Atmos. Chem. Phys. Discuss., 11, 29283-29356, 2011
© Author(s) 2011. This work is distributed
under the Creative Commons Attribution 3.0 License.
Review Status
This discussion paper has been under review for the journal Atmospheric Chemistry and Physics (ACP). Please refer to the corresponding final paper in ACP.
A-train CALIOP and MLS observations of early winter antarctic polar stratospheric clouds and nitric acid in 2008
A. Lambert1, M. L. Santee1, D. L. Wu1, and J. H. Chae1,*
1Jet Propulsion Laboratory, California Institute of Technology, Pasadena, California, USA
*now at: Department of Geological Sciences, University of Texas at Austin, Austin, Texas, USA

Abstract. A-train Cloud-Aerosol Lidar with Orthogonal Polarization (CALIOP) and Microwave Limb Sounder (MLS) observations are used to investigate the development of polar stratospheric clouds (PSCs) and the gas phase nitric acid distribution in the early 2008 Antarctic winter. Observational evidence of gravity-wave activity is provided by Atmospheric Infrared Sounder (AIRS) radiances and infrared spectroscopic detection of nitric acid trihydrate (NAT) in PSCs is obtained from the Michelson Interferometer for Passive Atmospheric Sounding (MIPAS). Goddard Earth Observing System Data Assimilation System (GEOS-5 DAS) analyses are used to derive Lagrangian trajectories and to determine temperature-time histories of air parcels. We use CALIOP backscatter and depolarization measurements to classify PSCs and the MLS measurements to determine the corresponding gas phase HNO3 as a function of temperature. For liquid PSCs the uptake of HNO3 follows the theoretical equilibrium curve for supercooled ternary solutions (STS), but at temperatures about 1 K lower as determined from GEOS-5. In the presence of solid phase PSCs, above the ice frost-point, the HNO3 depletion occurs over a wider range of temperatures (+2 to −7 K) distributed about the NAT equilibrium curve. Rapid gas phase HNO3 depletion is first seen by MLS from from 23–25 May 2008, consisting of a decrease in the volume mixing ratio (parts per billion by volume) from 14 ppbv to 7 ppbv on the 46–32 hPa (hectopascal) pressure levels and accompanied by a 2–3 ppbv increase by renitrification at the 68 hPa pressure level. Temperature-time histories of air parcels demonstrate that the depleted HNO3 region is more clearly correlated with prior low temperature exposure of a few kelvin above the frost-point than with either the region bounded by the NAT existence temperature threshold or the region of minimum temperatures. From the combined data we infer the presence of large-size NAT particles with effective radii >5–7 μm and low NAT number densities <1×10−3 cm−3. This denitrification event is observed close to the pole in the Antarctic vortex before synoptic temperatures first fall below the ice frost point and before the widespread occurrence of large-scale NAT PSCs at altitudes 18–26 km in a polar freezing belt. The NAT outbreak is similar to an event previously reported from MIPAS observations in mid-June 2003 and is again linked to NAT formation via ice-seeding following an episode of mountain wave activity detected by AIRS. Subsequent wave-ice formation in the rapid cooling phases over the Antarctic Peninsula and Ellsworth Mountains is detected here by CALIOP and MIPAS. The NAT clouds appear to be composed of relatively small particles with estimated effective radii of around 1 μm and high NAT number densities >0.2 cm−3.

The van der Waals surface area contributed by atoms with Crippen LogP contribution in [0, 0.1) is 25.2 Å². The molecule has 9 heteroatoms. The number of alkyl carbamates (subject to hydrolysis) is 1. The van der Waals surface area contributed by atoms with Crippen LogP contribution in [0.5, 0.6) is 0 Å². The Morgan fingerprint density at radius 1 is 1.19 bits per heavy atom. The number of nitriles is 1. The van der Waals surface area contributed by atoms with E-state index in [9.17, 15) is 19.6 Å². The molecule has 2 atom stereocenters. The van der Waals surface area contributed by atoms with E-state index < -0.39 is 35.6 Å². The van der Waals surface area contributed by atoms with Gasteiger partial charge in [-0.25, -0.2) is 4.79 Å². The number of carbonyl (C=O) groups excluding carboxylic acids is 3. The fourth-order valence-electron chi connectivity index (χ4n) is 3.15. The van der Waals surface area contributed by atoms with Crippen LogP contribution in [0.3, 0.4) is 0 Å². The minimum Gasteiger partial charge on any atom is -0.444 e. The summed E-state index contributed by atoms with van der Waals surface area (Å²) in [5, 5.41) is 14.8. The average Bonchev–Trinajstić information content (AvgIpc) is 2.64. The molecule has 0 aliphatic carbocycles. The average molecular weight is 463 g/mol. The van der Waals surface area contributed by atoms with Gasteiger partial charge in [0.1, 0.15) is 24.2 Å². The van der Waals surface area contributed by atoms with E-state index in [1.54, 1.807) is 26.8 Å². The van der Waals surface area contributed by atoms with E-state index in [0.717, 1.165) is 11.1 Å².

Citation: Lambert, A., Santee, M. L., Wu, D. L., and Chae, J. H.: A-train CALIOP and MLS observations of early winter antarctic polar stratospheric clouds and nitric acid in 2008, Atmos. Chem. Phys. Discuss., 11, 29283-29356, doi:10.5194/acpd-11-29283-2011, 2011.
Search ACPD
Discussion Paper
    Final Revised Paper